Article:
I’ve written before about why some people react negatively toward veganism.
The vegans I interviewed shared a wide variety of reasons they believed people felt resentful toward vegans, including a lack of diversity within the vegan community, perceived preachiness, comparisons to the Holocaust or slavery, as well as defensiveness about being a meat eater and not wanting to change.
Though hating on vegans is almost a cliche, there’s not much actual data about it. But a new survey from Lifesum, a weight loss app, of UK and US-based vegans found that eight out of 10 respondents had experienced “vegaphobia” which it defined as a prejudice against vegans.
The survey found that 92 percent of respondents experienced vegaphobia from family and friends, 59 percent experienced it while dining out, 55 percent in the workplace, and 21 percent while grocery shopping. So far more than 1,000 people have responded but the survey is still ongoing, according to Lifesum.
Respondents also gave specifics on incidents of vegaphobia they’ve experienced. One person said “people have purposely put meat in products to see if I will eat it/try and trick me,” according to a news release from Lifesum. Another respondent said when they share posts about veganism family members and friends “will write comments just filled with insults or bragging about what animals they killed during their last hunting trip, just taunting me and being rude.” Another respondent said they usually don’t even mention the word “vegan” to avoid dealing with rudeness and defensiveness.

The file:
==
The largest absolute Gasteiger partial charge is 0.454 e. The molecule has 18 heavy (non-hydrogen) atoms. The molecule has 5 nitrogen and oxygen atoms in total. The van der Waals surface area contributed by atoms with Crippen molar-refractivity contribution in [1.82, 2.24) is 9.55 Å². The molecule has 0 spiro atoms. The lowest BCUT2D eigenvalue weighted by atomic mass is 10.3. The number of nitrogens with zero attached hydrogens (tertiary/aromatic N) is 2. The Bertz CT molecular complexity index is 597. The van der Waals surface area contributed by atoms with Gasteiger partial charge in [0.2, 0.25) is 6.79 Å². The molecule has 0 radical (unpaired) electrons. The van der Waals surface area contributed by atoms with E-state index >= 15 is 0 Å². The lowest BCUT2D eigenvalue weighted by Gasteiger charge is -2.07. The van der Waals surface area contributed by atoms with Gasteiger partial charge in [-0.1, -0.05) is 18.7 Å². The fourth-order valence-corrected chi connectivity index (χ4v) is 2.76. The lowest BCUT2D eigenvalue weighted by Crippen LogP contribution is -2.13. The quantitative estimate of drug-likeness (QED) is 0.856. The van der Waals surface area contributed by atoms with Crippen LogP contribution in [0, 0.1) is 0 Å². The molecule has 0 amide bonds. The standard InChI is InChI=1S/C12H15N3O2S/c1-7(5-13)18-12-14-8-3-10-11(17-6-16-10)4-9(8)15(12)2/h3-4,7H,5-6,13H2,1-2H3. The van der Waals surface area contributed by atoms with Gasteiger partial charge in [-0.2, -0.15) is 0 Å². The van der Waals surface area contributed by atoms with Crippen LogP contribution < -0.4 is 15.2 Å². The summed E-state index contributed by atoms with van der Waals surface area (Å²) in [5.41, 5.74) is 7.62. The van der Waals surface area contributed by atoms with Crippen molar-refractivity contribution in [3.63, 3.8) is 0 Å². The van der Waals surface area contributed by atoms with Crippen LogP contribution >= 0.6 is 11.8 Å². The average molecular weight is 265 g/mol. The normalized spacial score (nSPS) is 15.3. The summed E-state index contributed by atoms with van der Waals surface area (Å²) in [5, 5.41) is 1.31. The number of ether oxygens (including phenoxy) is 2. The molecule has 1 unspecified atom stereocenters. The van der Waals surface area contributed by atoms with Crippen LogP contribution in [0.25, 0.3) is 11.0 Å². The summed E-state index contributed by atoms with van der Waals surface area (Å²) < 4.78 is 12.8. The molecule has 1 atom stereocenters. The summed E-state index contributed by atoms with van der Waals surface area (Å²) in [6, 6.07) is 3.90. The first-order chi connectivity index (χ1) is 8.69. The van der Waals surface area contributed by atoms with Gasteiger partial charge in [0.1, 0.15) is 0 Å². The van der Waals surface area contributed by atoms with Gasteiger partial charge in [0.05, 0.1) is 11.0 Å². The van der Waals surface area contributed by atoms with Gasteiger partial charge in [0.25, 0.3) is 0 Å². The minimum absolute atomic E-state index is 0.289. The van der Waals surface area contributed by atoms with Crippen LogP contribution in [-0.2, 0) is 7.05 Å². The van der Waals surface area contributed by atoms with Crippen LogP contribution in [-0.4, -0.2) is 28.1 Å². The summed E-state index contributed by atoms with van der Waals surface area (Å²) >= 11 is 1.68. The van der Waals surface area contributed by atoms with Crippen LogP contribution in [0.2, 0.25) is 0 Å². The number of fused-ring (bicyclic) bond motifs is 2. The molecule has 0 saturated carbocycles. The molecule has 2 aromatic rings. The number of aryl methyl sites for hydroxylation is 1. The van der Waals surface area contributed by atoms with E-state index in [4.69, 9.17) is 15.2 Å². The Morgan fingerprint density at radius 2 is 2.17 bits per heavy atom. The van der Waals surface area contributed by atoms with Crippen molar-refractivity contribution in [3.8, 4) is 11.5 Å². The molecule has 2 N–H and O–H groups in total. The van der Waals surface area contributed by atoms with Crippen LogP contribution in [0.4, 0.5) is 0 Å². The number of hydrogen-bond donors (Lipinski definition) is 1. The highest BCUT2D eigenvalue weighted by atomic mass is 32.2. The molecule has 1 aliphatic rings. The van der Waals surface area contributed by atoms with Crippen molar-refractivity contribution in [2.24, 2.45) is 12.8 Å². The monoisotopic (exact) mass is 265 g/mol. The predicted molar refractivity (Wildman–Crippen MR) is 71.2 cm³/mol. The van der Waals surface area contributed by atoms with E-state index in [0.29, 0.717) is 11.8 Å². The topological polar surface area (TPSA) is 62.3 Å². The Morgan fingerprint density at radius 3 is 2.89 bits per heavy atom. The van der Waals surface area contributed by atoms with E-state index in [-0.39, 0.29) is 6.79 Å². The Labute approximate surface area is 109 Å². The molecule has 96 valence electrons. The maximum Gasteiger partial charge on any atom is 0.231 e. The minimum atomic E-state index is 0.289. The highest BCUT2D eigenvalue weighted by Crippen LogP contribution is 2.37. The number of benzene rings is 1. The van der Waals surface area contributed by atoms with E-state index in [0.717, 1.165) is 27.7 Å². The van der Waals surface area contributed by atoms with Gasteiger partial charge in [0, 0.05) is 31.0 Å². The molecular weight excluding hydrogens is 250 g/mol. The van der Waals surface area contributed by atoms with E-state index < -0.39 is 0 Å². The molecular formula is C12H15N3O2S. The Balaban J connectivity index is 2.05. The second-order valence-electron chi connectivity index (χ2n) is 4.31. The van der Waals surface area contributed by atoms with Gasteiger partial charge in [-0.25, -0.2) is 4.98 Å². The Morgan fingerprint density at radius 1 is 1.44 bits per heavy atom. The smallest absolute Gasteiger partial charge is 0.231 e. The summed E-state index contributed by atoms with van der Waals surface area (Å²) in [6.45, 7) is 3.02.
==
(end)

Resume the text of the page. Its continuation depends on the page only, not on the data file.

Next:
Some respondents seemed nonplussed about dealing with haters.
One said, “Veganism has been the best decision I've ever made. Veganism rocks!!” Another blunt user simply said, “Being a vegan is dope and all the haters can suck my balls.”
Toronto vegan Darren Chang, 28, told VICE he believes prejudice against vegans is a “very real thing in part because it challenges the belief of human superiority over non-humans, which is such a deep-seated ideology across almost all cultures.”
He believes there is an overlap in the domination of animals—i.e. how hunting is presented as masculine—and other forms of oppression, including racism.
“All these things combined, it makes sense that vegaphobia would be a thing, because people fear what they feel threatens their sense of identity and associated values and beliefs.”
But not all vegans are supportive of terms like “vegaphobia.”
“I've heard the term but don't care for it,” Mathusha, 26, a vegan who lives in Markham, Ontario, told VICE.
“Do we get harped on for being vegan? Yeah, often. Carnivores can be assholes, but so can vegans. This doesn't make us an ‘oppressed’ people. To imply we are is peak privilege at best.”
Mathusha previously told VICE she found it difficult to be a woman of colour and a vegan because she believes many vegan circles lack empathy for other cultures.
“White vegans and radical vegans are always downplaying actual oppression but you can count on them to cry about their hurt feelings which, essentially, is offensive in itself.”
Chang said vegans are diverse, and some and more privileged than others.
“Vegans as a whole are still very much minority populations in any society, and the marginalization of vegans could make them more vulnerable, but again, some vegans more vulnerable than others,” he said.
“Black vegans living in low-income communities with limited access to healthy food would be a lot more vulnerable to various types of violence and oppression vs. upper middle class white vegans who shop at Whole Foods.”
Follow Manisha Krishnan on Twitter.
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